• Chartering the aeroplane is presently the only way to reach the national park as there are no developed trails or road access.  The Charter services are available from Inuvik, the NWT mainland which is 750 km to the southeast of the park’s boundary.  
  • The air charter companies require a ‘ Free Parks Canada Aircraft landing permit ’ which the visitor must apply for when registering for a trip. No aircraft is permitted to land in Aulavik without one. The park contains four landing sites. 
  • Visitors must register and deregister with Parks Canada in Inuvik and will be given an orientation before entering the park. 

Safety and Guidelines 

  1. Aulavik National Park is one of the most isolated national parks and the facilities are limited. Considering this the visitor should be self-sufficient and capable of handling emergencies. 
  2. Visitors need to bring everything with them as there are no facilities available inside the national park.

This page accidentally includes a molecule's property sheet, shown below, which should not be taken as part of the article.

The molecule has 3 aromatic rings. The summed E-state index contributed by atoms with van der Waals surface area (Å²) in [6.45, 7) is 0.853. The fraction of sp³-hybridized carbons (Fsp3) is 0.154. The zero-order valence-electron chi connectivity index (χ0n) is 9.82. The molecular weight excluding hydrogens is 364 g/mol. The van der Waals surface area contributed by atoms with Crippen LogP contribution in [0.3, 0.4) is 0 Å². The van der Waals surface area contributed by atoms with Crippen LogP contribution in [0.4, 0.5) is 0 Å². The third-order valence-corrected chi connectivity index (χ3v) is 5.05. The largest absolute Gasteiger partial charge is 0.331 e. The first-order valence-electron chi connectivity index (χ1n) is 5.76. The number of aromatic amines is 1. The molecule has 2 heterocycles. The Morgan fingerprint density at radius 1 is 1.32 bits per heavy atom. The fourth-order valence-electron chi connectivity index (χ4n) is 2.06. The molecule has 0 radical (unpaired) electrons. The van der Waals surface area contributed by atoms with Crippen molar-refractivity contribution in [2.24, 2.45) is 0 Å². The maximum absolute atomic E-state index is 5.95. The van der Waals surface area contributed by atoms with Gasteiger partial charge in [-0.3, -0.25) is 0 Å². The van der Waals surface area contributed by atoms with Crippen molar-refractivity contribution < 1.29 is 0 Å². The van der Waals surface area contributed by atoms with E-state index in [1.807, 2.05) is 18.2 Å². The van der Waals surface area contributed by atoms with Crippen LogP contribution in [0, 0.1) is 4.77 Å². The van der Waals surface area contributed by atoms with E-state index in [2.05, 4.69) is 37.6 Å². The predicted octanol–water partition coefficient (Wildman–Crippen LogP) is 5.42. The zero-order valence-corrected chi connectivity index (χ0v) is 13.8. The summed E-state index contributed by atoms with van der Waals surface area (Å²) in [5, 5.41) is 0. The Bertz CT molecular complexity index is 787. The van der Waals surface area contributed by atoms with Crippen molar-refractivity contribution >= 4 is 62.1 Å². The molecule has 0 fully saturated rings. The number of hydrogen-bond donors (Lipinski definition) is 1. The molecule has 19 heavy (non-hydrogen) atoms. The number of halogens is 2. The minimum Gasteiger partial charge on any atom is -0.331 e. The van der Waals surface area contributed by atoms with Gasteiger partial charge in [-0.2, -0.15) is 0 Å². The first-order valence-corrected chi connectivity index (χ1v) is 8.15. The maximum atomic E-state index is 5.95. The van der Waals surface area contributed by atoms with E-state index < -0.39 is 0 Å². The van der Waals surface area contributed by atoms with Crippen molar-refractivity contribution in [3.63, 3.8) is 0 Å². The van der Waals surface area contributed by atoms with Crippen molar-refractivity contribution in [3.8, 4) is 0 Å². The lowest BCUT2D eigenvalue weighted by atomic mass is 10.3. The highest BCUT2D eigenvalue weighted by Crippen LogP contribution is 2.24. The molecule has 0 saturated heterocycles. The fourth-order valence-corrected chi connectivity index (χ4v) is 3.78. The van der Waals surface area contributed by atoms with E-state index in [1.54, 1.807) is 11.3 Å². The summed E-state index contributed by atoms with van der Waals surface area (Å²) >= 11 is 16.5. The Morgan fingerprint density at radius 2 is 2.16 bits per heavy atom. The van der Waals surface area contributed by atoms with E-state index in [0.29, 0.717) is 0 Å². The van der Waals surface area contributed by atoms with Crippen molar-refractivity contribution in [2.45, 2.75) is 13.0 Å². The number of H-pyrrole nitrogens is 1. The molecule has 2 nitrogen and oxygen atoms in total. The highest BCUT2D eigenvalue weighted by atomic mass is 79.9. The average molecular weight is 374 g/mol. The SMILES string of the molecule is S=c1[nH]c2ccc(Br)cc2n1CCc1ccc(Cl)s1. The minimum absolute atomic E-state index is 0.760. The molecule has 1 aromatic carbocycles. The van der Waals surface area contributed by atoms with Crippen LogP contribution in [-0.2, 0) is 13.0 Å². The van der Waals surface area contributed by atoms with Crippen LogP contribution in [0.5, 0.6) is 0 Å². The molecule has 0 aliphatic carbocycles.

3. Extreme caution is required while crossing small creeks and major rivers of the park like the Thomsen River which may be difficult to cross in the early summer.
  4. As the park is in the Arctic region, exposure to cold temperatures and water can lead to hyperthermia. 
  5. By contacting Parks Canada, emergency assistance can be obtained. 
  6. The rescue team is based in Inuvik. In case of bad weather conditions, the response time could be 1-2 days depending on the circumstances. 
  7. It is important to note that Aulavik National Park is a protected area. Visitors are encouraged to observe wildlife from a safe distance and to minimize their impact on the fragile Arctic ecosystem. 


What is Aulavik National Park known for? 

Aulavik National Park is known for its pristine and rugged Arctic wilderness. Its role in preserving the Inuvialuit culture and heritage, and the opportunity it provides for visitors to experience the beauty and wildlife of the Arctic region. 

What animals live in Aulavik National Park?

Inside the park, several arctic animals are found including Muskoxen, arctic wolves and foxes, grizzly bears, lemmings and a range of marine mammals. Also, different species of birds are seen throughout the valleys of the park. 

How do you get to Aulavik National Park?

There is only one way to reach the park which is by aircraft. Charter aeroplane services are available in Inuvik at a distance of 750 km from the southern boundary of the park.